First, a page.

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Skeletal muscle has got many many peripheral nuclei. What does “peripheral” mean here?

Cardiac muscle has got a central nucleus similar to smooth muscle, but skeletal muscle you may recall has got many many peripheral nuclei. What does "peripheral" mean here?
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Etymology of eccentric/concentric contractions

I was wondering if anyone knew why the terms eccentric and concentric were chosen to refer to lengthening and shortening muscle contractions? The basic etymology of the words are to do with ...
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What is official term for contraction induced muscle “vibration”?

I can activate my tensor tympani muscles at will, it makes me hear rumbling bass sound becose the muscles "shiver / "vibrate" when contracted. Also when I put cleched fist to my ear I can hear it too. ...
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When muscles contract is the process similar to how non-newtonian fluids react?

I'm trying to understand how muscles contraction/tension works but getting loss in on the cellular level. From my understanding, when muscle tissue need to contract, the cells are flooded with calcium?...
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Can acetylcholine leak away from the synapse and cause spasms?

I am currently studying Pharmacology and a question came to mind. We know that Acetylcholine is used as a neurotransmitter in the neuromuscular junction, both Sympathetic as Parasympathetic, but as I ...
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How efficiently does the human body convert the energy stored in fat into kinetic energy?

I read that one gram fat contains 9 kcal energy. There are many tables around claiming that x type of exercise for t duration ...
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How many muscles work for a smile and how many when you are sad? [closed]

Muscles works in both cases but it’s seems difficult to understand that how they work
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Are there biological ratchet cycles that are small in number?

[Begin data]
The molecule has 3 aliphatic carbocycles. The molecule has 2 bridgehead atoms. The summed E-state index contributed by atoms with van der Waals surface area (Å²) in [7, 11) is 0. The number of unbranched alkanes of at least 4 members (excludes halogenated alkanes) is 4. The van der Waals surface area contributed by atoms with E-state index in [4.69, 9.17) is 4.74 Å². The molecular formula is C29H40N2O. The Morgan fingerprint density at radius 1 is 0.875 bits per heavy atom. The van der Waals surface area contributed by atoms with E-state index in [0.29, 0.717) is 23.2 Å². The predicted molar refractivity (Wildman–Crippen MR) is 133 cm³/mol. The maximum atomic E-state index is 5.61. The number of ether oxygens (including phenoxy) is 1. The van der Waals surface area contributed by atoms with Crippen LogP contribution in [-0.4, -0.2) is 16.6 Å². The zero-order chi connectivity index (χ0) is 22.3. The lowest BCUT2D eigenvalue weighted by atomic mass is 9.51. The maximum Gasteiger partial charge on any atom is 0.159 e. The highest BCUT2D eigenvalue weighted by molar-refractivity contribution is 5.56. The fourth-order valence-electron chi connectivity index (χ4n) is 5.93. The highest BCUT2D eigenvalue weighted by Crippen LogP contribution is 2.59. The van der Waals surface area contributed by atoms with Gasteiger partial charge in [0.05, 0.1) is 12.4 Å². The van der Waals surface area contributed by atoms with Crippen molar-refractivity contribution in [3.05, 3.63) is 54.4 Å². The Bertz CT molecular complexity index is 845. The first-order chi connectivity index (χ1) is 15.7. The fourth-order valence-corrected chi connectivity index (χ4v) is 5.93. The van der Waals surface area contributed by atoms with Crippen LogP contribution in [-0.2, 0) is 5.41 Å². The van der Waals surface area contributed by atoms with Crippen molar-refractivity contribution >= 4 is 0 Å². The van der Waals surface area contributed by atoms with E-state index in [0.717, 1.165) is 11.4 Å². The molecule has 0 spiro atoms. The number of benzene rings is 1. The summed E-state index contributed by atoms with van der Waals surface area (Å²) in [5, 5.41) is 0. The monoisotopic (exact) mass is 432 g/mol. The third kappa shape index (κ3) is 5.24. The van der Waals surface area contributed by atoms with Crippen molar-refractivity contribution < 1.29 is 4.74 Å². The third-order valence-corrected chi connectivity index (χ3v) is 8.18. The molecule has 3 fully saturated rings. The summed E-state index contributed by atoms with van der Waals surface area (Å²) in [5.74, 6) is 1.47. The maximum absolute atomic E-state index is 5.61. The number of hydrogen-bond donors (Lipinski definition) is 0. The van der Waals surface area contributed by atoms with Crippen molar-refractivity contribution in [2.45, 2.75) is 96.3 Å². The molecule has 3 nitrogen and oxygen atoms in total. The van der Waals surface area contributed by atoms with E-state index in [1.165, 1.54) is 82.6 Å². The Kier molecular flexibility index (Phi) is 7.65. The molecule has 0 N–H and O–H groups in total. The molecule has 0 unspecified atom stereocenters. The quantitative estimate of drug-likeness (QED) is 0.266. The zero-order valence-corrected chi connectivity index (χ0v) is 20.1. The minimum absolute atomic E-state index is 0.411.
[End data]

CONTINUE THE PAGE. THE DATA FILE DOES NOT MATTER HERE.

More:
I recently came across the strange factoid that all animals that can jump do so to roughly the same height (within an order of magnitude). The argument was that the work done by muscles in a single ...
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does being battered build muscle?

My crude understanding of how people normally go about building muscle is something like this following 2 step process: 1) a person can lift weights (for example), which tears muscle and stimulates ...
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What are potential side effects of myostatin inhibitors?

Myostatin inhibitors, which are being developed to treat muscle wasting diseases like muscular dystrophy, are likely to be abused by athletes. What are the potential long-term side-effects of taking a ...
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Myoglobin in meat

When looking at the reason why some meat is white and the rest is red, I found out it is down to the levels of myoglobin as higher levels of myoglobin are found in "slow twitch" muscles. I have also ...
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why do we tighten out muscles against cold?

When I'm in shower and I want to open the cold water on myself suddenly I make my muscles so tight before I open the water and that helps so much in being able to handle the shock. Why does tightening ...
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Do muscles and connective tissue have different types of pain receptors?

I assume that muscles have pain receptors ("nociceptors"?) that fire when the muscle is under excessive strain or even tears or becomes injured. I also assume that similar pain receptors exist for ...